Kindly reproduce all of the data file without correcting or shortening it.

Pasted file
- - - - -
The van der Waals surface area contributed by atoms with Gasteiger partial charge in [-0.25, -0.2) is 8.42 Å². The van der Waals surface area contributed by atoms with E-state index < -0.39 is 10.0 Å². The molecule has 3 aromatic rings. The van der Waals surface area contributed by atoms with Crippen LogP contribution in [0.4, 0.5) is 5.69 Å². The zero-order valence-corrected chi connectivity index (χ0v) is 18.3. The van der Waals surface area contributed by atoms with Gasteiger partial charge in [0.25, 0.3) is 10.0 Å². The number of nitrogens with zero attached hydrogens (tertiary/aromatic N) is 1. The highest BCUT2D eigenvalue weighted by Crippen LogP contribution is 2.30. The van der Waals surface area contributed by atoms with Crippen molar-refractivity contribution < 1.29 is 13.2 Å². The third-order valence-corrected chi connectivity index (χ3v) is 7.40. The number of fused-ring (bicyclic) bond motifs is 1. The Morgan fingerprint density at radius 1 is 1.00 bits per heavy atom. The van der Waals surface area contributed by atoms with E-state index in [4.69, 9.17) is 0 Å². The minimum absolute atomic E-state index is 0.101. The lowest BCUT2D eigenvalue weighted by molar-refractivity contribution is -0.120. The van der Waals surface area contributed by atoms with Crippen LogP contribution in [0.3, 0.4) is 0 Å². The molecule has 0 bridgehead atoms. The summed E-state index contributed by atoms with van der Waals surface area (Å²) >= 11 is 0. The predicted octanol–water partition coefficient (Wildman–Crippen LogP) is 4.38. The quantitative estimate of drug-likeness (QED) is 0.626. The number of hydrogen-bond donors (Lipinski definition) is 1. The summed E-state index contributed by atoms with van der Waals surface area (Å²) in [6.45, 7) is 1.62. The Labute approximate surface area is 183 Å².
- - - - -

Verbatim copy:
The van der Waals surface area contributed by atoms with Gasteiger partial charge in [-0.25, -0.2) is 8.42 Å². The van der Waals surface area contributed by atoms with E-state index < -0.39 is 10.0 Å². The molecule has 3 aromatic rings. The van der Waals surface area contributed by atoms with Crippen LogP contribution in [0.4, 0.5) is 5.69 Å². The zero-order valence-corrected chi connectivity index (χ0v) is 18.3. The van der Waals surface area contributed by atoms with Gasteiger partial charge in [0.25, 0.3) is 10.0 Å². The number of nitrogens with zero attached hydrogens (tertiary/aromatic N) is 1. The highest BCUT2D eigenvalue weighted by Crippen LogP contribution is 2.30. The van der Waals surface area contributed by atoms with Crippen molar-refractivity contribution < 1.29 is 13.2 Å². The third-order valence-corrected chi connectivity index (χ3v) is 7.40. The number of fused-ring (bicyclic) bond motifs is 1. The Morgan fingerprint density at radius 1 is 1.00 bits per heavy atom. The van der Waals surface area contributed by atoms with E-state index in [4.69, 9.17) is 0 Å². The minimum absolute atomic E-state index is 0.101. The lowest BCUT2D eigenvalue weighted by molar-refractivity contribution is -0.120. The van der Waals surface area contributed by atoms with Crippen LogP contribution in [0.3, 0.4) is 0 Å². The molecule has 0 bridgehead atoms. The summed E-state index contributed by atoms with van der Waals surface area (Å²) >= 11 is 0. The predicted octanol–water partition coefficient (Wildman–Crippen LogP) is 4.38. The quantitative estimate of drug-likeness (QED) is 0.626. The number of hydrogen-bond donors (Lipinski definition) is 1. The summed E-state index contributed by atoms with van der Waals surface area (Å²) in [6.45, 7) is 1.62. The Labute approximate surface area is 183 Å².